Both migraines and glaucoma can cause abnormal results in the eyecare clinic. Often, a combination of early glaucoma and migraine can cause test results that overestimate or underestimate the severity of glaucoma. When assessing for glaucoma, the eyecare clinician should take note of a few things:

  1. Ask about a history of migraines (potentially use the 3-question ID-MigraineTMsurvey).
  2. Collect visual fields in people with migraine, even if they are not suspected of glaucoma. It is important to note the time relative to a migraine attack, for example “Most recent migraine 2 weeks ago”.
  3. Make note of medications used for migraine therapy.
  4. Clinicians may need to rely more heavily on other methods as visual field test results can fluctuate in people with migraine.
  5. Use VEP and ERG to help distinguish between migraine and glaucoma.
  6. Exclude people with migraine from the collection of ‘normal’ data where possible.


  1. Nguyen, B.N., Lek, J.J., Vingrys, A.J., McKendrick, A.M. Clinical impact of migraine for the management of glaucoma patients. Prog Retin Eye Res. 2016; 51:107-24.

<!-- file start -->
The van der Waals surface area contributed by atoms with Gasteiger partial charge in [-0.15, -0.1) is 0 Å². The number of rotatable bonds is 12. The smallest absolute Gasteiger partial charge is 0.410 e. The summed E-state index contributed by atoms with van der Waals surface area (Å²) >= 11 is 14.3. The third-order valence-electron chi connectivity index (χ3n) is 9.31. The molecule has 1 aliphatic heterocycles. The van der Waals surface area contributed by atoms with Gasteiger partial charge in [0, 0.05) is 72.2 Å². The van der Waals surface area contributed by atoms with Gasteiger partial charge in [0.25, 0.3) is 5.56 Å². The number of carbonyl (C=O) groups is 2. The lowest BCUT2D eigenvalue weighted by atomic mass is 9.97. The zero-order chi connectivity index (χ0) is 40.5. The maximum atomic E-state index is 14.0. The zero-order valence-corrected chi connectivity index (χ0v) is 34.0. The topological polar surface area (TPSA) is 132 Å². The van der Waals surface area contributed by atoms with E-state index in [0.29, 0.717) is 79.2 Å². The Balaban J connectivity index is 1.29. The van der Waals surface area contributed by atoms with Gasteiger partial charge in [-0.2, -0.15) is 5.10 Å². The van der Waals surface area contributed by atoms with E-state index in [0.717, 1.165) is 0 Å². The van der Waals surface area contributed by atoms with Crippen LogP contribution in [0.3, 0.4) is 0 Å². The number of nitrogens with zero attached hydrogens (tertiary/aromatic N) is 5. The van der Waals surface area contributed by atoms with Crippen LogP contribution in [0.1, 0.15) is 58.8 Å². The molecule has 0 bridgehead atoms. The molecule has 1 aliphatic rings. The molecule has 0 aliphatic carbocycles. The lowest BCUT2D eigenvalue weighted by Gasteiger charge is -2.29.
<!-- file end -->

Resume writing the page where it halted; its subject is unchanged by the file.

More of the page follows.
2. Headache Classification Committee of the International Headache Society (IHS). The International Classification of Headache Disorders, 3rd edition. Cephalalgia. 2018;38:1–211.
    3. Lipton, R.B., Dodick, D., Sadovsky, R., Kolodner, K., Endicott, J., Hettiarachchi, J., et al., 2003. A self-administered screener for migraine in primary care: the ID Migraine validation study. Neurology 61 (3), 375e382.
    4. Wang, J.J., Mitchell, P., Smith, W., 1997. Is there an association between migraine headache and open-angle glaucoma? Findings from the Blue Mountains Eye Study. Ophthalmology 104 (10), 1714e1719.
    5. McKendrick, A.M. & Nguyen, B.N. (2022) The eye in migraine: A review of retinal imaging findings in migraine, Clinical and Experimental Optometry, 105:2, 186-193.